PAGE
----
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Update For Google TV At End Of Summer

Discussion in 'More News from Your Google TV News Team' started by Rickaren, Jun 22, 2011.

  1. Rickaren

    Rickaren New Member Staff Member

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    Exclusive: Logitech Confirms Android Market Update For Google TV At End Of Summer

    June 21st, 2011 by The Droid Guy
    [​IMG]Tonight while attending the GDGT tech party in New York City we spent some time with Logitech, the manufacturer behind the Logitech Revue, Google TV set top box.


    Yesterday we reported that Google TV has been spotted in the Android Market under devices. Well today we learned from a Logitech that Logitech is already beta testing the next Google TV update with Android in toe. When asked when the update would hit Logitech Revue owners she also confirmed that it would be available in late August or early September.



    Google excited developers at the Google I/O convention back in May by encouraging development of Google TV apps. Of course Apps need a way of being delivered in the Android Market is that way. Google TV will receive an update that brings Android 3.x to Google TV appliances allowing developers to develop interactive Google TV apps and allowing users to benefit from those developments.


    SOURCE
     
  2. CatfishRivers

    CatfishRivers Well-Known Member

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    Just because Google is now claiming/promising late summer for the new release does not mean that it is set in stone 100% guaranteed. Remember Google has made several 'promises' previously about releasing the android market for Google TV - and every one of those promises was broken and met with a new promise of some future later date. It wouldn't surprise me at all if Google delayed one more time in late summer - and the update finally comes to fruition around the holiday season.
     
  3. Rickaren

    Rickaren New Member Staff Member

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    Will Google TV 2.0 embrace cord cutting?

    By Janko Roettgers Jun. 22, 2011




    Geek.com just published a few photos of Google TV’s Fishtank development hardware — a device that has been given to a limited number of developers to get a head-start on app development for the next iteration of the Google TV platform. It’s a pretty nondescript piece of hardware, which comes with the standard Logitech Google TV keyboard, but there’s one detail that caught my attention: The back of the unit features two antenna ports, suggesting that the next iteration of Google TV could embrace cord cutting.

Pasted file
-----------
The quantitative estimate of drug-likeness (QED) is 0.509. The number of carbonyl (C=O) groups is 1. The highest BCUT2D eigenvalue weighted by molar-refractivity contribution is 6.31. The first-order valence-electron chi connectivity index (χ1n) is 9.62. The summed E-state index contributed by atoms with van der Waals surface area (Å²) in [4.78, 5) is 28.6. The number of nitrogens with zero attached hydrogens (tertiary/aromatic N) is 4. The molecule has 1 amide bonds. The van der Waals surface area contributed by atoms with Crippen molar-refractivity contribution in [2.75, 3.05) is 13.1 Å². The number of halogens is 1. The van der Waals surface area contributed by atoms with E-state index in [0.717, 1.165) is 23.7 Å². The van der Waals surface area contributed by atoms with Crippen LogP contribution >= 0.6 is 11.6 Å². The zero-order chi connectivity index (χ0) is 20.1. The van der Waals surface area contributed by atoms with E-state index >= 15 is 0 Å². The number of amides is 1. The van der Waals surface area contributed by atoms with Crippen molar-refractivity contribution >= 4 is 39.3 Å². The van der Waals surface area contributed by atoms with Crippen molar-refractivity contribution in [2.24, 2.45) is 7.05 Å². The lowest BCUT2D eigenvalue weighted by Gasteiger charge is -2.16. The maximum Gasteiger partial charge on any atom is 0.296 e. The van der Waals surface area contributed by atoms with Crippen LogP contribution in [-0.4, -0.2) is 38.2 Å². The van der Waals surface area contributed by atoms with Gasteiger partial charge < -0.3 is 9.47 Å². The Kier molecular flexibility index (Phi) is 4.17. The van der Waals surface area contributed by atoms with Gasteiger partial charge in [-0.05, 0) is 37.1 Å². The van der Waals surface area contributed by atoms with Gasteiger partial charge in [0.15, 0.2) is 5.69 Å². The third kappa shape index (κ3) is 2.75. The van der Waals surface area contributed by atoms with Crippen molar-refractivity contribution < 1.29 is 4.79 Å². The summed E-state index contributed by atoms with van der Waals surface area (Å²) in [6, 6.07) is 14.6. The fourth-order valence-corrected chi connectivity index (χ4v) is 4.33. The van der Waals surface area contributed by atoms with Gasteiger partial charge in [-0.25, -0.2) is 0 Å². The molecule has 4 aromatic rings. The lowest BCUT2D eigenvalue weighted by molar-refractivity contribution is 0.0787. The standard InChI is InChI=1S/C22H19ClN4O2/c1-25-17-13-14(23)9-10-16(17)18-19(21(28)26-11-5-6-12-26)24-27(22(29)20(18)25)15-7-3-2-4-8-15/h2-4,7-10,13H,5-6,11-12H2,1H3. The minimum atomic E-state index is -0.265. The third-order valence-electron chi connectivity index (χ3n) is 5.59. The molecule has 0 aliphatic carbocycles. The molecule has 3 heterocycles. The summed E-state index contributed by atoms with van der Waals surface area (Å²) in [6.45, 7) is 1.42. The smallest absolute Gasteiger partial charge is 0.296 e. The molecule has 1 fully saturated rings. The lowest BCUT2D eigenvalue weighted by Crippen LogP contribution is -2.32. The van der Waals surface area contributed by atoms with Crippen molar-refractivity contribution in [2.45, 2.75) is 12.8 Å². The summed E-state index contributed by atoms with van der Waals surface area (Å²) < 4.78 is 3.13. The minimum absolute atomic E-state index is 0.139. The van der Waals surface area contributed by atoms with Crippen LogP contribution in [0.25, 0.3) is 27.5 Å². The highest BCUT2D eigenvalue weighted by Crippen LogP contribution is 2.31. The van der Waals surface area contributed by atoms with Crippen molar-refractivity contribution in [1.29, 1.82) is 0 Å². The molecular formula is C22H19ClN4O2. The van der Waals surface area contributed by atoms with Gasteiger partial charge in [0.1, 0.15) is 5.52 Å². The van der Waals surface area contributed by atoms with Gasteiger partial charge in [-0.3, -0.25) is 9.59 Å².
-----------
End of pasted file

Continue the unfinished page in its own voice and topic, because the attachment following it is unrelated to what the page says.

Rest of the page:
[​IMG]
    Google has long tried to align its TV platform with pay TV operators, emphasizing it’s complementary to and not a replacement of, cable. That belief was also part of the design of the Logitech Revue Google TV set-top box, which gets access to live TV by inserting itself into the HDMI chain between your cable box and your TV.


    The Revue didn’t feature an ATSC tuner, which would have made it possible to watch free over-the-air HD TV. The Fishtank hardware, on the other hand, does seem to have such a tuner, as well as the antenna input to go along with it. This could mean that users of the device could get HD broadcast programming and augment it with Google TV content and apps without paying for a TV subscription.


    The caveat to all of this, of course, is that this is just development hardware, which doesn’t necessarily reflect how the final products will look. Heck, for all we know, Logitech could be sticking with its current set-top box design for years to come.
    However, there will also be new Google TV devices from other manufacturers, and the fact that Google has decided to add the antenna port to the developers box could reflect that the important of over-the-air TV for Google TV is growing — be it through ATSC tuners integrated in TV sets running the platform or through dedicated antenna ports on next-generation Google TV boxes.
    SOURCE
     
  4. CatfishRivers

    CatfishRivers Well-Known Member